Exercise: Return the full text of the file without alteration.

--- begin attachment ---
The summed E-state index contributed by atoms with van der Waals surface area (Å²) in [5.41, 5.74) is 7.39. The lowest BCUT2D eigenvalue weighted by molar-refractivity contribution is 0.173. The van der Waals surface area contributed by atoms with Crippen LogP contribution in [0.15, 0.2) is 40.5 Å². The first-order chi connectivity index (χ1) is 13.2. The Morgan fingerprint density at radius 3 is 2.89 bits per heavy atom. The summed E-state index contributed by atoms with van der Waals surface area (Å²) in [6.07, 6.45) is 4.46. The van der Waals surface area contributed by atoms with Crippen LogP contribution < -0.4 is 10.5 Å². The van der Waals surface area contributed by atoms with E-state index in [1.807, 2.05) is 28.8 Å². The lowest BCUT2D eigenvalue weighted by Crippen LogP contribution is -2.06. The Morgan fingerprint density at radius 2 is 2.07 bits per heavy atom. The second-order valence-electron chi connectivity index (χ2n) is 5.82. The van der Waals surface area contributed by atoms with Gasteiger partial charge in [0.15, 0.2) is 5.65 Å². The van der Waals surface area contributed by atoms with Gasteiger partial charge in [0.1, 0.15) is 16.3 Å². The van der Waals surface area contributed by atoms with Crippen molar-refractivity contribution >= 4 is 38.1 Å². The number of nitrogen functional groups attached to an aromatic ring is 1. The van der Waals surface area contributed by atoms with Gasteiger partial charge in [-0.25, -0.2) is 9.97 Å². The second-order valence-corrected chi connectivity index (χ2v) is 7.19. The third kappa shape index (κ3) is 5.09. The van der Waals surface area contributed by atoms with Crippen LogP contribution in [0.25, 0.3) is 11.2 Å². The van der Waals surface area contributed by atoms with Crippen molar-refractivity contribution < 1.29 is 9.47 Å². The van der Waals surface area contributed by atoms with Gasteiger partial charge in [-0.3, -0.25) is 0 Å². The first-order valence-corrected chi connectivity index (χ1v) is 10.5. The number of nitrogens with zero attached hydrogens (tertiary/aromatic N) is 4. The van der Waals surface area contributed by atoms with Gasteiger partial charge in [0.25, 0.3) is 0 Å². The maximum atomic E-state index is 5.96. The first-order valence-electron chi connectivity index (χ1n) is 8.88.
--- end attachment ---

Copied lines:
The summed E-state index contributed by atoms with van der Waals surface area (Å²) in [5.41, 5.74) is 7.39. The lowest BCUT2D eigenvalue weighted by molar-refractivity contribution is 0.173. The van der Waals surface area contributed by atoms with Crippen LogP contribution in [0.15, 0.2) is 40.5 Å². The first-order chi connectivity index (χ1) is 13.2. The Morgan fingerprint density at radius 3 is 2.89 bits per heavy atom. The summed E-state index contributed by atoms with van der Waals surface area (Å²) in [6.07, 6.45) is 4.46. The van der Waals surface area contributed by atoms with Crippen LogP contribution < -0.4 is 10.5 Å². The van der Waals surface area contributed by atoms with E-state index in [1.807, 2.05) is 28.8 Å². The lowest BCUT2D eigenvalue weighted by Crippen LogP contribution is -2.06. The Morgan fingerprint density at radius 2 is 2.07 bits per heavy atom. The second-order valence-electron chi connectivity index (χ2n) is 5.82. The van der Waals surface area contributed by atoms with Gasteiger partial charge in [0.15, 0.2) is 5.65 Å². The van der Waals surface area contributed by atoms with Gasteiger partial charge in [0.1, 0.15) is 16.3 Å². The van der Waals surface area contributed by atoms with Crippen molar-refractivity contribution >= 4 is 38.1 Å². The number of nitrogen functional groups attached to an aromatic ring is 1. The van der Waals surface area contributed by atoms with Gasteiger partial charge in [-0.25, -0.2) is 9.97 Å². The second-order valence-corrected chi connectivity index (χ2v) is 7.19. The third kappa shape index (κ3) is 5.09. The van der Waals surface area contributed by atoms with Crippen LogP contribution in [0.25, 0.3) is 11.2 Å². The van der Waals surface area contributed by atoms with Crippen molar-refractivity contribution < 1.29 is 9.47 Å². The van der Waals surface area contributed by atoms with Gasteiger partial charge in [-0.3, -0.25) is 0 Å². The first-order valence-corrected chi connectivity index (χ1v) is 10.5. The number of nitrogens with zero attached hydrogens (tertiary/aromatic N) is 4. The van der Waals surface area contributed by atoms with Gasteiger partial charge in [0.25, 0.3) is 0 Å². The maximum atomic E-state index is 5.96. The first-order valence-electron chi connectivity index (χ1n) is 8.88.